Do the following five essential things to help people use your web pages more productively and efficiently:
• “Create a clear visual hierarchy” – Design every web page to “clearly and accurately portray the relationships among the things on the page.” Draw attention to important aspects with visual cues, like bold, larger fonts. Link things visually as they are linked conceptually. “Nest” items to show clearly which ones are parts of others.
• “Take advantage of conventions” – Many designers don’t want to use conventions. They think their job is to create “something new and different,” and they’re afraid that something familiar – like a shopping cart icon – will be boring. But conventions endure because they work. People know how to use them. They’re accustomed to following conventional cues to cull meaning from written texts. Innovate only if you have an idea that works better than a convention. Otherwise, use recognizable icons – like an image of a shopping cart – even if you didn’t come up with the idea yourself.
• “Break up pages into clearly defined areas” – Make distinctions between different areas absolutely clear. Enable quick navigational decisions.
• “Make it obvious what’s clickable” – People click to get to the next thing. Make that click as easy as possible. For clickable links, always choose different colors than the colors you use for regular text. Make sure indicator arrows point precisely to where people should click.
• “Minimize noise” – The web is busy. You can’t get rid of all the distractions – but avoid any distractions you can. Don’t make your pages busy. Remove exclamation points, extra links and extraneous colors. Subtract anything that draws users away from your focus.
You might have read a web design rule defining a maximum number of clicks people will make. You might think users should reach any page on your site within a set number of clicks. The true limiting factor is not number of clicks, but “how hard each click is.” Every time you make people think about their choices, it costs you as much as “three mindless, unambiguous clicks.” To simplify users’ choices, focus their attention, eliminate noise and make pages shorter. Clarify the relationships among every element on a page and jettison as much content as possible.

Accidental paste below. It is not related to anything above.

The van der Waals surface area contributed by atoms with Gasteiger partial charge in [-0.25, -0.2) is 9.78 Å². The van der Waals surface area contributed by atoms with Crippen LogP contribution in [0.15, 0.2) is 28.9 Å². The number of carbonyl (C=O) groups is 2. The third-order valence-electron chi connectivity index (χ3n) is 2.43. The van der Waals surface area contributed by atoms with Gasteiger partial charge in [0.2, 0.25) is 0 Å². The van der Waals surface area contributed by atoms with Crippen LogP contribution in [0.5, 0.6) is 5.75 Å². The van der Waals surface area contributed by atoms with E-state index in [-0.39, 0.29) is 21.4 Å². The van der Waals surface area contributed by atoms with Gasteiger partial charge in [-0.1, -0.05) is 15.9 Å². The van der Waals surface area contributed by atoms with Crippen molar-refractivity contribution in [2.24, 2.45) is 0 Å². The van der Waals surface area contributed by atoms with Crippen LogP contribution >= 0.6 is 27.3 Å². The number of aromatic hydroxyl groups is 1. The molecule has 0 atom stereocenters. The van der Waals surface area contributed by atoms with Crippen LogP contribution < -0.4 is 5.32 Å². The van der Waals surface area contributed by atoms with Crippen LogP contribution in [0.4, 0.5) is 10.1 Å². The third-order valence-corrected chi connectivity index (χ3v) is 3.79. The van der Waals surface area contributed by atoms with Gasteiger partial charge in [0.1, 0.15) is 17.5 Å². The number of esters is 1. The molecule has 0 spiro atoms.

You’ll find excess mainly in two places: “happy talk” and instructions. Happy talk can be badly written promotional copy or chitchat. Anything that makes you think “blah, blah,” is happy talk. As for your precious instructions, most people aren’t going to read them.
Home Page Challenges
Your home page is the most challenging page on your site. It has to tell new users what your site is, identify it, communicate its mission, indicate your “site hierarchy” and display a search function. You need to lure readers deeper into your site and indicate that you update your site regularly. If you’re offering deals, users should see them up front. If you require registration, tell users from the beginning. Show them what they want to establish your “credibility and trust.”
You must fulfill these requirements while juggling website demands from every department in your company, allocating areas of the site for different departments and appealing to varied aesthetic tastes. As you juggle, the home page must give an immediate sense of what your site is about and get “the big picture” across.
Communicate this using two primary tools. One is “the tagline,” a brief phrase located near your site ID. Your tagline should be obvious and should differentiate your site. Make it “personable, lively” and “clever.” The other tool is your “welcome blurb,” which briefly describes your site.
Display it prominently so users don’t have to scroll to find it. As you communicate these core ideas, “use as much space as necessary” but not more than you need. Don’t use your mission statement as your welcome blurb, since “nobody reads” mission statements. Once you have communicated your core points, provide easy-to-use, reliable navigational tools to guide visitors to the rest of your site.